Articles Posted in Products Liability

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In this design-defect product-liability case, the district court did not abuse its discretion in dismissing the case for Plaintiff's failure to prosecute and to comply with scheduling orders. Plaintiff brought this action against Defendants. Plaintiff served no discovery before the discovery deadline, and Plaintiff’s counsel did not at the outset retain an expert. Defendants filed a motion for summary judgment arguing that the absence of any expert testimony was fatal to Plaintiff’s case. The district court subsequently granted Plaintiff’s request to reopen discovery, set a new expert-disclosure deadline and other requests for time extensions without any sanction. After the extended deadline for filing an opposition to the motion for summary judgment came without Plaintiff’s opposing the motion, the district court dismissed the case for failure to prosecute and failure to comply with scheduling orders. The district court denied Plaintiff’s motion for reconsideration. The First Circuit affirmed. View "McKeague v. One World Technologies, Inc." on Justia Law

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The district court properly granted summary judgment in favor of Defendant in this design defect and failure to warn action. Bernardino Santos-Rodriguez was riding in a boat when a corroded rod end that was part of the boat’s steering mechanism failed, resulting in a loss of steering and ejecting Santos from the boat. Santos sustained extensive injuries. Santos and four relatives sued Seastar Solutions, the manufacturer of the boat’s steering mechanism, alleging a design defect and a failure to warn. The district court granted summary judgment in favor of Seastar. The First Circuit affirmed, holding (1) Santos could not prove that any failure to warn or design defect in the steering rod caused his injuries; and (2) because the district court properly granted summary judgment on Santos’s underlying claims, his relatives’ derivative claims cannot succeed. View "Santos-Rodriguez v. Seastar Solutions" on Justia Law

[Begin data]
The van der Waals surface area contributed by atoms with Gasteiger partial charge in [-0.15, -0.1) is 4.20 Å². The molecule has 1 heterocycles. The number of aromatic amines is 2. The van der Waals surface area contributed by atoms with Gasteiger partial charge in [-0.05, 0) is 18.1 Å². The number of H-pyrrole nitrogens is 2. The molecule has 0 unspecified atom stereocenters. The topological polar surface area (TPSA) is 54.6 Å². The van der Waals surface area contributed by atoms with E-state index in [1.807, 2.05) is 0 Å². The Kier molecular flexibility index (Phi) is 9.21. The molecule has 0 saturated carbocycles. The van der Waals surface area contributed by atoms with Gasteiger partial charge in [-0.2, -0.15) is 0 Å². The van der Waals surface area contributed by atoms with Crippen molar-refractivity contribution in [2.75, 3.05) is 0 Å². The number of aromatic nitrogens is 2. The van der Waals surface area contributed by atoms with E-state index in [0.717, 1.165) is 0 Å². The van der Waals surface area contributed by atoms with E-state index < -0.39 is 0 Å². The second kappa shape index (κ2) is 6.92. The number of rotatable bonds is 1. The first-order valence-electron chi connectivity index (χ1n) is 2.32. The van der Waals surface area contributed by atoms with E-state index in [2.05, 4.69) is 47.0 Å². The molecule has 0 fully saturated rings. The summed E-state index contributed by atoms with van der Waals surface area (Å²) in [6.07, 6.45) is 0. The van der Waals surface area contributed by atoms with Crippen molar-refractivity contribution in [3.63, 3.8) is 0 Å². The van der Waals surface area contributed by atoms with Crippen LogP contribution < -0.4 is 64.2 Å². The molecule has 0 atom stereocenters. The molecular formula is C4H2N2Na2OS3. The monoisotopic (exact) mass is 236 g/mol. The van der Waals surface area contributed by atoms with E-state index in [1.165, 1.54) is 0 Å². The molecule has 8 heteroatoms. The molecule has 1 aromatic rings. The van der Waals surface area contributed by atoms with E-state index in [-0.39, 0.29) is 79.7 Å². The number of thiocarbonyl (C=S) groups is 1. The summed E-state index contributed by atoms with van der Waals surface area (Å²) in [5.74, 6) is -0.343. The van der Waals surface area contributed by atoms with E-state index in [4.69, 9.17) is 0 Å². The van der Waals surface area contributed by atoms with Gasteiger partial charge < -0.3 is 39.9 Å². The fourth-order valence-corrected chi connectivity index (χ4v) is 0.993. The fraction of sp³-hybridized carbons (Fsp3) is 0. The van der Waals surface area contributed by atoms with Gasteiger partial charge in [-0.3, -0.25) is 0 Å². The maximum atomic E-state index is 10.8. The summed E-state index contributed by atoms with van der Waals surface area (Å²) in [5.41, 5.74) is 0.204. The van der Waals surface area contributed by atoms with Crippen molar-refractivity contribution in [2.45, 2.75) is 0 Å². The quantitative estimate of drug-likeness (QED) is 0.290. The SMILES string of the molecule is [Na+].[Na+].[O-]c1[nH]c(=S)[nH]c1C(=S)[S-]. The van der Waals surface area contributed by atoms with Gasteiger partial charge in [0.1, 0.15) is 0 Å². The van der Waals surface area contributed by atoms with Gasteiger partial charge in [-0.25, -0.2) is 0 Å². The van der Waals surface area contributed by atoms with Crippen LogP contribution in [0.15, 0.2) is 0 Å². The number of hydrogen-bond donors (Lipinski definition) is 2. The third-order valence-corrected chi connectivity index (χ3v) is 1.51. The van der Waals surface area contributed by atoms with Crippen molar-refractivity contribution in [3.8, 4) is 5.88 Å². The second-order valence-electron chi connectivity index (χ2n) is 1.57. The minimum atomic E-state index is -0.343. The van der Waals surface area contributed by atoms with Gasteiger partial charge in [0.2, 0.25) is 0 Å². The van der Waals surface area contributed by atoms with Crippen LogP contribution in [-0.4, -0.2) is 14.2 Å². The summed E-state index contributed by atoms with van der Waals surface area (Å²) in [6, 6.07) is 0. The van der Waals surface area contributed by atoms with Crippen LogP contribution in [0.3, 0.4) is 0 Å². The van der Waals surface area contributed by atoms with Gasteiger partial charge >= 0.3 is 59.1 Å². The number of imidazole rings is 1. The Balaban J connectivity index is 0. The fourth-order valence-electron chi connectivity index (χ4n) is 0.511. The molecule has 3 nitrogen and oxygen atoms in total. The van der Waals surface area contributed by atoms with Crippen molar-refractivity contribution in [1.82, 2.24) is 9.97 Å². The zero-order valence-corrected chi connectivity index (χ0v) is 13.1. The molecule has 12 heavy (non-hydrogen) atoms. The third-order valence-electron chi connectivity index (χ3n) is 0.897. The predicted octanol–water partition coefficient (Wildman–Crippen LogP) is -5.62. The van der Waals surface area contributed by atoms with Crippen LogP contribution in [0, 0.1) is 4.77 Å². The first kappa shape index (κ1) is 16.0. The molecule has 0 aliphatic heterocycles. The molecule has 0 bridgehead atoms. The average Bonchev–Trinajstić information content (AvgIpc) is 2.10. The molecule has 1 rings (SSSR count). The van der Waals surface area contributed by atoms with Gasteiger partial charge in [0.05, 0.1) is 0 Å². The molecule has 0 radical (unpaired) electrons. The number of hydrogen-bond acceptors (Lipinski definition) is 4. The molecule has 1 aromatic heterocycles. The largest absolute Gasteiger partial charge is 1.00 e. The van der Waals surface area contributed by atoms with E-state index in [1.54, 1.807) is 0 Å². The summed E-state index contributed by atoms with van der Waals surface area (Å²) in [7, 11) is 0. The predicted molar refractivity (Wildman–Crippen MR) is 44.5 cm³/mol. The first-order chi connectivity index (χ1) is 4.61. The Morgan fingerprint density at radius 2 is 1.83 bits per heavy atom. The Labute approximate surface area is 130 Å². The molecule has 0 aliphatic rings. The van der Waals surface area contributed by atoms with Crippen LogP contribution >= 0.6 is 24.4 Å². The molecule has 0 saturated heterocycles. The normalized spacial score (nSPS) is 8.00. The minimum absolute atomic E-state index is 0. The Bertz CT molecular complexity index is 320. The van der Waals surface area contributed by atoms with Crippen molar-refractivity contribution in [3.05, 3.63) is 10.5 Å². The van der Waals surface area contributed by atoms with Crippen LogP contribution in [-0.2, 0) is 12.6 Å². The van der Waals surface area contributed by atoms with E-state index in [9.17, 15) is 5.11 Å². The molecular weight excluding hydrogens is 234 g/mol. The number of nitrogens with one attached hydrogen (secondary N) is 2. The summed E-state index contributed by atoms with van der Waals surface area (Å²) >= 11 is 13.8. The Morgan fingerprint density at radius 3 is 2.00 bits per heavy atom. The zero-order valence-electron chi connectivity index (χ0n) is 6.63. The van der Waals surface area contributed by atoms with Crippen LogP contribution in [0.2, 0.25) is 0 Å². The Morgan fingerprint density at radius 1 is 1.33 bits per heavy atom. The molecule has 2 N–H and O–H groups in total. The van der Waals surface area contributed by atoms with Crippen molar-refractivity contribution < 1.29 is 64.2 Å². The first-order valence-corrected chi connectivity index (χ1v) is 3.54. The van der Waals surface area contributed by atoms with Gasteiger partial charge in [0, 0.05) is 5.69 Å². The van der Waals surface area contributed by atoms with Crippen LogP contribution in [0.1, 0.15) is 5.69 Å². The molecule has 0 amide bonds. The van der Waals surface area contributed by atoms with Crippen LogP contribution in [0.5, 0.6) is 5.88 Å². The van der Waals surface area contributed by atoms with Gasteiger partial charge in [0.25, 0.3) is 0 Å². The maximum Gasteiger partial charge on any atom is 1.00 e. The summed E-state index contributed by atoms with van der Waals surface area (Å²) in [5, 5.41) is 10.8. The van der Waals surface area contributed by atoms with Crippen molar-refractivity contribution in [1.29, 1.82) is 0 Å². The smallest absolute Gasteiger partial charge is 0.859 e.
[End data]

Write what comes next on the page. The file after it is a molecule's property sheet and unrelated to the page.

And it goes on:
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Maribel Quilez-Bonelli died from injuries she received in an automobile accident with a truck used by employees of the Municipality of San Juan. The truck had fitted onto its trash body an underride guard designed by Ox Bodies, Inc. Maribel’s family members (collectively, Quilez) brought suit in federal district court against Ox Bodies, seeking damages for negligence and defective design of the under ride guard. A jury found Ox Bodies strictly liable for defective design and awarded Plaintiffs $6 million in damages. The jury assigned twenty percent of responsibility for the damages to Ox Bodies and eighty percent to the Municipality of San Juan, which was not a party in the suit. The magistrate judge ruled that Ox Bodies should be held responsible for only twenty percent of the damages award. Both parties appealed. The First Circuit (1) affirmed the magistrate judge’s decision to admit the testimony of Quilez’s expert regarding an alternative underride guard design; and (2) as to Quilez’s appeal, certified to the Supreme Court of Puerto Rico the question of the extent of Ox Bodies’ liability for the damages award. View "Quilez-Velar v. Ox Bodies, Inc." on Justia Law